Joe Pesci–whether he likes it or not–will always be known for his darkly funny (like a clown?) onscreen persona. His signature black humor, which is always cut with insecurity and rage, earned him an Oscar in 1991, and has made him a cornerstone of American cinema. This year, the actor was convinced to return from his decades-long retirement to star alongside Robert De Niro in Martin Scorsese’s The Irishman. But The Irishman isn’t Pesci’s only big artistic endeavor of 2019. The actor is also putting out a jazz album this month called Pesci…Still Singing. That’s right, Pesci is a jazz singer. He sings!
The movie mob boss, who was a child performer, has been crooning for just about as long as he’s been acting. And, like his character in The Irishman, Pesci’s music isn’t over-the-top aggressive or comically acerbic. His old-fashioned jazz albums, for the most part, are tender, playful, and sincere. They hail from an eclectic jazz history that includes the predictable influences like Frankie Valli, but also more esoteric artists such as the seldom-remembered blues vocalist, Jimmy Scott. We’ve come to know Pesci on screen as an Italian-American angry man. But what’s made Pesci such an enduring presence in Hollywood for so many years is not just his ability to accurately portray violent psychopaths onscreen. It’s his range. Irishman, for the first time since perhaps Raging Bull, gives Pesci a chance to showcase his subtlety. That’s exactly what we can see in his music career, which connects to hallmarks of jazz music and big band classics. Pesci may not ever get recognition for it–but he’s got some serious range.
Pesci’s presence in the music scene goes all the way back to the early ’60s. A Jersey-born kid of a working class Italian-American family, he’s partly responsible for the success of Frankie Valli and the Four Seasons–Pesci actually introduced a few of the guys to singer and songwriter Bob Gaudio, who would go on to write many of the group’s biggest hits. There’s even a scene in the Jersey Boys musical about it.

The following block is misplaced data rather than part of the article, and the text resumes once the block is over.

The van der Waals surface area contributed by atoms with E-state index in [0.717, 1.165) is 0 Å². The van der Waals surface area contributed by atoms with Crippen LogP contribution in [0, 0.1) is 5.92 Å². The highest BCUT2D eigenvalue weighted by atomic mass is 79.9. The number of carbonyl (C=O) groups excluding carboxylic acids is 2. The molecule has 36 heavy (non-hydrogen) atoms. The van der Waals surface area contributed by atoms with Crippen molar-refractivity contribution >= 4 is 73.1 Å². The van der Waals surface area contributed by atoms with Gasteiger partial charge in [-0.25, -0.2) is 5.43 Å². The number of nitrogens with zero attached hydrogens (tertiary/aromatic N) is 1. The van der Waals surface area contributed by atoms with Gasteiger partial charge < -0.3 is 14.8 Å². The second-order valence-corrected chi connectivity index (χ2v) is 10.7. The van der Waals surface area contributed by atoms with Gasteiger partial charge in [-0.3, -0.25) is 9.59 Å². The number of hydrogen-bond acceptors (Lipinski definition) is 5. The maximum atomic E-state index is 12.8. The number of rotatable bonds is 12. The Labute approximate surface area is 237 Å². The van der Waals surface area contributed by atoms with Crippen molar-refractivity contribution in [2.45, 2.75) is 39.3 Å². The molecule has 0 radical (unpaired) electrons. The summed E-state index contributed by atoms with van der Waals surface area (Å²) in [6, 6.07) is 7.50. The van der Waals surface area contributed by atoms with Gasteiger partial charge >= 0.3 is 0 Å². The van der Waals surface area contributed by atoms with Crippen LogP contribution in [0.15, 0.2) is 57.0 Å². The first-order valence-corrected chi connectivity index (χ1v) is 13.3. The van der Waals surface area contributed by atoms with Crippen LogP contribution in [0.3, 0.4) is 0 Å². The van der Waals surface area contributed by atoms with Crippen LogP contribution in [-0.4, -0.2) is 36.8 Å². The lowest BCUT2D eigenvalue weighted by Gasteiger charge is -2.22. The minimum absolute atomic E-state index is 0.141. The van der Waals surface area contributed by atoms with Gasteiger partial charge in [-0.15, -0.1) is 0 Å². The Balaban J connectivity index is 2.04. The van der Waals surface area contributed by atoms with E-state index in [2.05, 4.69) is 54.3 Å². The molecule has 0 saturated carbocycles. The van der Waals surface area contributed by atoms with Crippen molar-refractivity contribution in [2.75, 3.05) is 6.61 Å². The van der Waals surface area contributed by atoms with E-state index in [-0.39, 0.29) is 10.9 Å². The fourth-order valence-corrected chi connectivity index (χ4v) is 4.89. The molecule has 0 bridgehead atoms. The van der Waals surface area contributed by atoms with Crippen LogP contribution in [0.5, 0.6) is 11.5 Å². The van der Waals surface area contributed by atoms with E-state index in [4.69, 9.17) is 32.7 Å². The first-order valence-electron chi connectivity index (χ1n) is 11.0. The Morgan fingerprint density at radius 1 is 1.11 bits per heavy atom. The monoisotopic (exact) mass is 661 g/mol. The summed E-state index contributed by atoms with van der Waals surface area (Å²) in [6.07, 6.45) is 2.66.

Throughout the ’60s, Pesci made a name for himself in the Jersey music scene, playing guitar in groups like Joey Dee and the Starliters, an early rock and roll outfit that also hosted a young Jimi Hendrix as guitar player for a brief moment. Pesci put out his own solo album in 1968. This was before Raging Bull, before Goodfellas, before the actor was even on Robert De Niro and Martin Scorsese’s radar. It’s called Little Joe Sure Can Sing. It’s a collection of covers of pop songs from the era, like the Beatles’ “Fool on the Hill,” “Fixing a Hole,” and the Bee Gees’ song, “To Love Somebody.” His voice, as expected, is high pitched and commanding–pretty much exactly what you’re probably imagining as you read this. It doesn’t sound like anything special, but Little Joe does put the famously crass movie star in a different perspective.
Pesci earned himself an Oscar nomination in 1980 for his performance in Raging Bull, going on to win the Supporting Actor award for Goodfellas in ’91, then appearing in hugely successful pictures like Casino, the Lethal Weapon series, and Home Alone. The actor’s last significant role came in 2006 as a glorified cameo in The Good Shepherd, one of Robert De Niro’s directorial efforts. Pesci later performed in the poorly-received Love Ranch alongside Helen Mirren in 2010. He almost showed up in the John Travolta Gotti biopic from 2018–even claiming to have gained 30 pounds to play mob enforcer Angelo Ruggiero–but the role was cut and Pesci sued the production for $3 million. We haven’t really heard from the guy at all in the past few decades, unless you count his Snickers commercials from 2011. That’s because the actor actually retired from the industry in 1999 to focus on his music career.